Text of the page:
Its been blowing all day so the wind generator on our stern is spinning well and making some valuable amps for the batteries but we are still forced to run our generator as it just can't keep up with our demand no matter how small it is(about 6 amps per hour). Not the best piece of equipment on board. Now that we are in the perpetually sunny Sea of Cortez, we might be adding solar panels to Zephyr. We have closed all the hatches, port lights and even the dorades to keep the cold wind outside and relay on the warmth of the sun to keep us warm inside though we have done more cooking and baking to put more heat inside the cabin. Today's lunch was Chicken Enchiladas. What a great treat!

The winds are due to last till sometime on Wednesday if the forecasters are to be believed. We think the parts we ordered should be in by the end of the week and we'd like a little less wind for the trip back down to La Paz. Getting down the channel into La Paz in big winds isn't a fun trip. Time will tell but we bring up a new forecast three times a day to see if there are changes. There isn't any internet here so we rely on our SSB radio to get them for us. We check some boxes on the computer screen that's attached to the radio, indicate what info we need and it finds it and downloads it on to the computer. It's how we also post these posts.

As the wind blows, we play some Mexican Train dominoes and read and play the occasional video game on our computers. We'd like to do more outside but it's just too windy and with the wind, the temperature drops the chill factor making it downright cold out on deck. We'll see how the rest of the week goes but tomorrow is supposed to be just like today.

The "Buffaloes" are running!!

16 March 2018 | 24 33.998N:-110 24.440W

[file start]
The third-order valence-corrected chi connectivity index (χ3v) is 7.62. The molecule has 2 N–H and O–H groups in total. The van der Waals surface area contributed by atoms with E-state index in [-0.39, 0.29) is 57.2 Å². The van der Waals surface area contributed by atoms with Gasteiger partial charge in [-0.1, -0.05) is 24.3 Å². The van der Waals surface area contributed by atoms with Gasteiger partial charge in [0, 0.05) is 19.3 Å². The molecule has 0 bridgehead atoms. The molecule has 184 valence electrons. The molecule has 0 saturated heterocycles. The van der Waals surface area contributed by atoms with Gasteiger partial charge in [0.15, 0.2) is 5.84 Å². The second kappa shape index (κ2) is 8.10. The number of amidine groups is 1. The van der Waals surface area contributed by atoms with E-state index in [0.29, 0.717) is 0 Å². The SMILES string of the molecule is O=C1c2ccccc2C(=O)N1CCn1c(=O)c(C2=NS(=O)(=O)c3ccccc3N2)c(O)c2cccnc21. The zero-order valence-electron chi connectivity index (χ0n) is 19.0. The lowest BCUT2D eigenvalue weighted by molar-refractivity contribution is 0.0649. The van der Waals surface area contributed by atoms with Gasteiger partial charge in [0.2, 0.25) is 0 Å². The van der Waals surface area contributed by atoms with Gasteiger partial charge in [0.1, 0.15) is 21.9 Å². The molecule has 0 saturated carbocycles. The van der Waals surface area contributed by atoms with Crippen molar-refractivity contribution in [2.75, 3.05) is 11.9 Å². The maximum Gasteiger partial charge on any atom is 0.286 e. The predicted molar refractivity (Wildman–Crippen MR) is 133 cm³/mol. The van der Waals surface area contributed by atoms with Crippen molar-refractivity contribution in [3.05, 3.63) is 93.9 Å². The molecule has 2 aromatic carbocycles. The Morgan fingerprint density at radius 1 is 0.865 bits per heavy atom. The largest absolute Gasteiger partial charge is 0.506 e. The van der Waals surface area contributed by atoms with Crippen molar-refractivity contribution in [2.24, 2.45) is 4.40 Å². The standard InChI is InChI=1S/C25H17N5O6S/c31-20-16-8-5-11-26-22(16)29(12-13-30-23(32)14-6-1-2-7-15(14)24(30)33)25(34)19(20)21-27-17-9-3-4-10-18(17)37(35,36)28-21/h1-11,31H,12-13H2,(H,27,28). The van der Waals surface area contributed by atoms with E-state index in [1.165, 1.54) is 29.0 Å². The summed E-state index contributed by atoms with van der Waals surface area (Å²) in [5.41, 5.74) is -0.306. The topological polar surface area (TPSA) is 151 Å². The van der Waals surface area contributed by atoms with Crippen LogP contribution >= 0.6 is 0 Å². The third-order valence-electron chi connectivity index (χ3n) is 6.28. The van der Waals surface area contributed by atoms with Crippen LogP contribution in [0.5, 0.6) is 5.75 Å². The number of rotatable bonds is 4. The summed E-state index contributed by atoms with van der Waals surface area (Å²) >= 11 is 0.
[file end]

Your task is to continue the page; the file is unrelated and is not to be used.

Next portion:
In the Sea of Cortez, when the winds kick up out of the northwest and come barreling down the sea, it stirs up lots of waves and swells all with white tops of foam making their way south. We found out years ago that the terminology for this was that the "Buffaloes are running" . When that happens, it's a good time to just pull into a protected anchorage if you can and if you're not pressed to get somewhere by a certain time. Salish Sea that was with us and took off yesterday morning was trying to get to Guymas by the end of the month from what they said, hence their leaving yesterday after a short night here. Others are coming and going all the time,, especially if they are a charter boat. Last night about 2100, I went on deck to check things out as we were having a bit of a blow from the east and thought I saw a boats steaming light at it rounded the south end of the bay. About an hour later we heard an anchor chain getting dropped quite close to our stern. I walked out and found that boat had dropped just off our stern and was slowly backing up letting out lots of chain as they went. We saw today that they are called "True Love", a lightweight Hunter 38 with lots of extra tanks on deck for fuel and water. With the winds we are having today, we can see why they stretched the anchoring time so late. We never like to enter a bay at night but have done it if we have to. They are now about 100 yards off our stern, safe and sound. The last forecast we had was for the winds to be kicking up tomorrow but it's been breezy here since late yesterday afternoon. I'll be pulling up a new forecast when I post this blog. With the wind coming in the way it is, we are only in trouble if it shifts from the southwest, a rare thing here. With tall cliffs off to our left, it takes all the wind over us of it it comes at out bow from the east, it's still slowed by the cliffs to the east so we are in a good place for just about any wind that comes our way. Tracy made scones for breakfast! Using the oven helps to put a bit more heat inside the cabin where this time of year it's appreciated.

A power boaters day

16 March 2018 | 24 33.998N:-110 24.440W